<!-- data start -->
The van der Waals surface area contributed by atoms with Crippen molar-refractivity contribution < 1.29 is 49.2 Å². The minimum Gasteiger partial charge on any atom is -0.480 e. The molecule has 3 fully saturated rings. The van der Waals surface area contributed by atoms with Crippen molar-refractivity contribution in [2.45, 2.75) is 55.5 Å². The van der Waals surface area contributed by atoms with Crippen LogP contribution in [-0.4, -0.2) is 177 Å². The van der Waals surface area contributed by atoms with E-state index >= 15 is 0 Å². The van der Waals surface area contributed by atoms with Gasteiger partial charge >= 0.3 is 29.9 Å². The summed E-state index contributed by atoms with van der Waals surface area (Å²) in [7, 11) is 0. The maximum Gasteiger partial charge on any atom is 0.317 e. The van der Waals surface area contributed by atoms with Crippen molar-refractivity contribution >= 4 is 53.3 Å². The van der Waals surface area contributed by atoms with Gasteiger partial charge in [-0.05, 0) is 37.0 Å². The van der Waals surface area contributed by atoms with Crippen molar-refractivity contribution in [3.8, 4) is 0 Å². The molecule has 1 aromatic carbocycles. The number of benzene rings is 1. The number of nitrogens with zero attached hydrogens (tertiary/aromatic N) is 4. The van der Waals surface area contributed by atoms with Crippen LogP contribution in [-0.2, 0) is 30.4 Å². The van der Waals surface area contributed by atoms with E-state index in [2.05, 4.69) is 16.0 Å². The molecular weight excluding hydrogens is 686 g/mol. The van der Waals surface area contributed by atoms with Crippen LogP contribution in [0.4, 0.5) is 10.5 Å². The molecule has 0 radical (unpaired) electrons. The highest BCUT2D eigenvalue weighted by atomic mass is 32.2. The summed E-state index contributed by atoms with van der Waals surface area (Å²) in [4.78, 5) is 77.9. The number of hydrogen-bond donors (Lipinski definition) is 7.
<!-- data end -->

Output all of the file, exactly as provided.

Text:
The van der Waals surface area contributed by atoms with Crippen molar-refractivity contribution < 1.29 is 49.2 Å². The minimum Gasteiger partial charge on any atom is -0.480 e. The molecule has 3 fully saturated rings. The van der Waals surface area contributed by atoms with Crippen molar-refractivity contribution in [2.45, 2.75) is 55.5 Å². The van der Waals surface area contributed by atoms with Crippen LogP contribution in [-0.4, -0.2) is 177 Å². The van der Waals surface area contributed by atoms with E-state index >= 15 is 0 Å². The van der Waals surface area contributed by atoms with Gasteiger partial charge >= 0.3 is 29.9 Å². The summed E-state index contributed by atoms with van der Waals surface area (Å²) in [7, 11) is 0. The maximum Gasteiger partial charge on any atom is 0.317 e. The van der Waals surface area contributed by atoms with Crippen molar-refractivity contribution >= 4 is 53.3 Å². The van der Waals surface area contributed by atoms with Gasteiger partial charge in [-0.05, 0) is 37.0 Å². The van der Waals surface area contributed by atoms with Crippen molar-refractivity contribution in [3.8, 4) is 0 Å². The molecule has 1 aromatic carbocycles. The number of benzene rings is 1. The number of nitrogens with zero attached hydrogens (tertiary/aromatic N) is 4. The van der Waals surface area contributed by atoms with Crippen LogP contribution in [-0.2, 0) is 30.4 Å². The van der Waals surface area contributed by atoms with E-state index in [2.05, 4.69) is 16.0 Å². The molecular weight excluding hydrogens is 686 g/mol. The van der Waals surface area contributed by atoms with Crippen LogP contribution in [0.4, 0.5) is 10.5 Å². The molecule has 0 radical (unpaired) electrons. The highest BCUT2D eigenvalue weighted by atomic mass is 32.2. The summed E-state index contributed by atoms with van der Waals surface area (Å²) in [4.78, 5) is 77.9. The number of hydrogen-bond donors (Lipinski definition) is 7.